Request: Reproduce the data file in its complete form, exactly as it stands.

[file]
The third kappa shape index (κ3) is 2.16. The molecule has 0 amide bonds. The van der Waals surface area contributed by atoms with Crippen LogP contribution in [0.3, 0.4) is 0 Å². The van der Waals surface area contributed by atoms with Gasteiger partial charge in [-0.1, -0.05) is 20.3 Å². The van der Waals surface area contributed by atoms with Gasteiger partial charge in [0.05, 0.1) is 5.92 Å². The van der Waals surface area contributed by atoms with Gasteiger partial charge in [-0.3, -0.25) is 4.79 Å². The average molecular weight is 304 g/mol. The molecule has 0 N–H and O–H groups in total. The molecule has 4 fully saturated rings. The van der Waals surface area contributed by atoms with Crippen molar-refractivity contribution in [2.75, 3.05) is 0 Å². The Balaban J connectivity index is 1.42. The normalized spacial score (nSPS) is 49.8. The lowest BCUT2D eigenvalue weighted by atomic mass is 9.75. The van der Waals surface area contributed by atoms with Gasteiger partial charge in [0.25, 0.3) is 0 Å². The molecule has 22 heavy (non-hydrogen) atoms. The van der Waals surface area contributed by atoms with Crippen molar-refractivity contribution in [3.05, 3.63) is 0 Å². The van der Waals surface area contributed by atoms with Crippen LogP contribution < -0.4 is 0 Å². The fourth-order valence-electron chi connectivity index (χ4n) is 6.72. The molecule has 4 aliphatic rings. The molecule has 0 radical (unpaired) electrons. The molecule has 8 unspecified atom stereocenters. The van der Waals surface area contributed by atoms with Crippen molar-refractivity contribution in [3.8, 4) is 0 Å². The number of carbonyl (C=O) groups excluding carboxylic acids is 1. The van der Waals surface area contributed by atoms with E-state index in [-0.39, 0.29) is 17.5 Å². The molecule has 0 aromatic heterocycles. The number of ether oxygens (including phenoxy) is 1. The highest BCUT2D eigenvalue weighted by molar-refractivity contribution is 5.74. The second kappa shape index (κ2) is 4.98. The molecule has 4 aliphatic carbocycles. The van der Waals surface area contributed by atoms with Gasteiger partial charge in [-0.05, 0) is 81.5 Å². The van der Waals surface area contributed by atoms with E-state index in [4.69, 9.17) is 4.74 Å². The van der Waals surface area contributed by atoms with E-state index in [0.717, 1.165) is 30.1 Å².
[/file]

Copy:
The third kappa shape index (κ3) is 2.16. The molecule has 0 amide bonds. The van der Waals surface area contributed by atoms with Crippen LogP contribution in [0.3, 0.4) is 0 Å². The van der Waals surface area contributed by atoms with Gasteiger partial charge in [-0.1, -0.05) is 20.3 Å². The van der Waals surface area contributed by atoms with Gasteiger partial charge in [0.05, 0.1) is 5.92 Å². The van der Waals surface area contributed by atoms with Gasteiger partial charge in [-0.3, -0.25) is 4.79 Å². The average molecular weight is 304 g/mol. The molecule has 0 N–H and O–H groups in total. The molecule has 4 fully saturated rings. The van der Waals surface area contributed by atoms with Crippen molar-refractivity contribution in [2.75, 3.05) is 0 Å². The Balaban J connectivity index is 1.42. The normalized spacial score (nSPS) is 49.8. The lowest BCUT2D eigenvalue weighted by atomic mass is 9.75. The van der Waals surface area contributed by atoms with Gasteiger partial charge in [0.25, 0.3) is 0 Å². The molecule has 22 heavy (non-hydrogen) atoms. The van der Waals surface area contributed by atoms with Crippen molar-refractivity contribution in [3.05, 3.63) is 0 Å². The van der Waals surface area contributed by atoms with Crippen LogP contribution < -0.4 is 0 Å². The fourth-order valence-electron chi connectivity index (χ4n) is 6.72. The molecule has 4 aliphatic rings. The molecule has 0 radical (unpaired) electrons. The molecule has 8 unspecified atom stereocenters. The van der Waals surface area contributed by atoms with Crippen molar-refractivity contribution in [3.8, 4) is 0 Å². The number of carbonyl (C=O) groups excluding carboxylic acids is 1. The van der Waals surface area contributed by atoms with E-state index in [-0.39, 0.29) is 17.5 Å². The molecule has 0 aromatic heterocycles. The number of ether oxygens (including phenoxy) is 1. The highest BCUT2D eigenvalue weighted by molar-refractivity contribution is 5.74. The second kappa shape index (κ2) is 4.98. The molecule has 4 aliphatic carbocycles. The van der Waals surface area contributed by atoms with Gasteiger partial charge in [-0.05, 0) is 81.5 Å². The van der Waals surface area contributed by atoms with E-state index in [4.69, 9.17) is 4.74 Å². The van der Waals surface area contributed by atoms with E-state index in [0.717, 1.165) is 30.1 Å².